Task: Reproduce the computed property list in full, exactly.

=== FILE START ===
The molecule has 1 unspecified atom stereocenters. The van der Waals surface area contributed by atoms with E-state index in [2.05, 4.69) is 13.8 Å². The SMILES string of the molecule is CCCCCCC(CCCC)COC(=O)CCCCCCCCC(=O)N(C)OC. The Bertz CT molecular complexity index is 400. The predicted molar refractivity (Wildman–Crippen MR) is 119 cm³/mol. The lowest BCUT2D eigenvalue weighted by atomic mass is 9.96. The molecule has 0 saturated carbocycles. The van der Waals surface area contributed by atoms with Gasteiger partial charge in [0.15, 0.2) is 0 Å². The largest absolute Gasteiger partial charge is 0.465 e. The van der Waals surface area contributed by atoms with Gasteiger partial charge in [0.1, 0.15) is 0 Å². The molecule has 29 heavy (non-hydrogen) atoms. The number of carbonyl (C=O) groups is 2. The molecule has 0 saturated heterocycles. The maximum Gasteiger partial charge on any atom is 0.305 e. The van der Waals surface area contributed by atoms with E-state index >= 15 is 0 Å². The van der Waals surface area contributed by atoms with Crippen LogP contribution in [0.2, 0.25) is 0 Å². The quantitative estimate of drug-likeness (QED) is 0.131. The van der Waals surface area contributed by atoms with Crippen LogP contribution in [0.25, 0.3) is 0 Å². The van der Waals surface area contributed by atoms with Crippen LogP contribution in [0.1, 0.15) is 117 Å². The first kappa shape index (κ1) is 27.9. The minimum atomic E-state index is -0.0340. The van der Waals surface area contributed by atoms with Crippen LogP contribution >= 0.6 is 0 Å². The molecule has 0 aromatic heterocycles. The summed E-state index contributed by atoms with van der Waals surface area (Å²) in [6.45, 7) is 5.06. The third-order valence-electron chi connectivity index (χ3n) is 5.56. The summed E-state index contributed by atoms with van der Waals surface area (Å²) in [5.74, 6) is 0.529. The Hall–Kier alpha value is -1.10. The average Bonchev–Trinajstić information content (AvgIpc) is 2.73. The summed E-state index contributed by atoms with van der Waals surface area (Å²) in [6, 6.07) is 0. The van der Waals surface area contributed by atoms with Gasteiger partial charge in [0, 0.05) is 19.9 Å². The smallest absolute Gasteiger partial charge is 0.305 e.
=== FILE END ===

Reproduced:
The molecule has 1 unspecified atom stereocenters. The van der Waals surface area contributed by atoms with E-state index in [2.05, 4.69) is 13.8 Å². The SMILES string of the molecule is CCCCCCC(CCCC)COC(=O)CCCCCCCCC(=O)N(C)OC. The Bertz CT molecular complexity index is 400. The predicted molar refractivity (Wildman–Crippen MR) is 119 cm³/mol. The lowest BCUT2D eigenvalue weighted by atomic mass is 9.96. The molecule has 0 saturated carbocycles. The van der Waals surface area contributed by atoms with Gasteiger partial charge in [0.15, 0.2) is 0 Å². The largest absolute Gasteiger partial charge is 0.465 e. The van der Waals surface area contributed by atoms with Gasteiger partial charge in [0.1, 0.15) is 0 Å². The molecule has 29 heavy (non-hydrogen) atoms. The number of carbonyl (C=O) groups is 2. The molecule has 0 saturated heterocycles. The maximum Gasteiger partial charge on any atom is 0.305 e. The van der Waals surface area contributed by atoms with E-state index >= 15 is 0 Å². The van der Waals surface area contributed by atoms with Crippen LogP contribution in [0.2, 0.25) is 0 Å². The quantitative estimate of drug-likeness (QED) is 0.131. The van der Waals surface area contributed by atoms with Crippen LogP contribution in [0.25, 0.3) is 0 Å². The van der Waals surface area contributed by atoms with Crippen LogP contribution in [0.1, 0.15) is 117 Å². The first kappa shape index (κ1) is 27.9. The minimum atomic E-state index is -0.0340. The van der Waals surface area contributed by atoms with Crippen LogP contribution >= 0.6 is 0 Å². The molecule has 0 aromatic heterocycles. The summed E-state index contributed by atoms with van der Waals surface area (Å²) in [6.45, 7) is 5.06. The third-order valence-electron chi connectivity index (χ3n) is 5.56. The summed E-state index contributed by atoms with van der Waals surface area (Å²) in [5.74, 6) is 0.529. The Hall–Kier alpha value is -1.10. The average Bonchev–Trinajstić information content (AvgIpc) is 2.73. The summed E-state index contributed by atoms with van der Waals surface area (Å²) in [6, 6.07) is 0. The van der Waals surface area contributed by atoms with Gasteiger partial charge in [0, 0.05) is 19.9 Å². The smallest absolute Gasteiger partial charge is 0.305 e.